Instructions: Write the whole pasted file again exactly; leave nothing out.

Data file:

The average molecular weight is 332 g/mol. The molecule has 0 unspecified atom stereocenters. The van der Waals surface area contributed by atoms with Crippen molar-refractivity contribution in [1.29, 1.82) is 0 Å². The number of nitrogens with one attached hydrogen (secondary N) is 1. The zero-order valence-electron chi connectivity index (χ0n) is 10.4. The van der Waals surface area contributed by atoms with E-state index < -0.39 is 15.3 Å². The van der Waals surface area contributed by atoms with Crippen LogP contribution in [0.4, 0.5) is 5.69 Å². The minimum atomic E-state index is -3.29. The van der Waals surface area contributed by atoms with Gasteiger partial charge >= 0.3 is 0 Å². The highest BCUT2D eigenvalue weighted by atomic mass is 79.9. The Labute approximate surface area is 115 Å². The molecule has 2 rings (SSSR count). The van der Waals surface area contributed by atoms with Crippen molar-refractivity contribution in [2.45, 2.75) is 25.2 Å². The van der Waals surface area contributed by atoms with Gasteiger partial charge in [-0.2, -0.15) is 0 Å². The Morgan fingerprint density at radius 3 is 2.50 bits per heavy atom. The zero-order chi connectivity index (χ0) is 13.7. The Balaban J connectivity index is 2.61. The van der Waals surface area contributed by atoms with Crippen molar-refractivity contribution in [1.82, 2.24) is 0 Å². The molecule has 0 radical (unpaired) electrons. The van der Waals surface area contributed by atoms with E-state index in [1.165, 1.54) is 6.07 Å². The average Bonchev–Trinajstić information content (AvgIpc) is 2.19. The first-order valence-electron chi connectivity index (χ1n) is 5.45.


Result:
The average molecular weight is 332 g/mol. The molecule has 0 unspecified atom stereocenters. The van der Waals surface area contributed by atoms with Crippen molar-refractivity contribution in [1.29, 1.82) is 0 Å². The number of nitrogens with one attached hydrogen (secondary N) is 1. The zero-order valence-electron chi connectivity index (χ0n) is 10.4. The van der Waals surface area contributed by atoms with E-state index < -0.39 is 15.3 Å². The van der Waals surface area contributed by atoms with Crippen LogP contribution in [0.4, 0.5) is 5.69 Å². The minimum atomic E-state index is -3.29. The van der Waals surface area contributed by atoms with Gasteiger partial charge >= 0.3 is 0 Å². The highest BCUT2D eigenvalue weighted by atomic mass is 79.9. The Labute approximate surface area is 115 Å². The molecule has 2 rings (SSSR count). The van der Waals surface area contributed by atoms with Crippen molar-refractivity contribution in [2.45, 2.75) is 25.2 Å². The van der Waals surface area contributed by atoms with Gasteiger partial charge in [-0.2, -0.15) is 0 Å². The Morgan fingerprint density at radius 3 is 2.50 bits per heavy atom. The zero-order chi connectivity index (χ0) is 13.7. The Balaban J connectivity index is 2.61. The van der Waals surface area contributed by atoms with Crippen molar-refractivity contribution in [1.82, 2.24) is 0 Å². The molecule has 0 radical (unpaired) electrons. The van der Waals surface area contributed by atoms with E-state index in [1.165, 1.54) is 6.07 Å². The average Bonchev–Trinajstić information content (AvgIpc) is 2.19. The first-order valence-electron chi connectivity index (χ1n) is 5.45.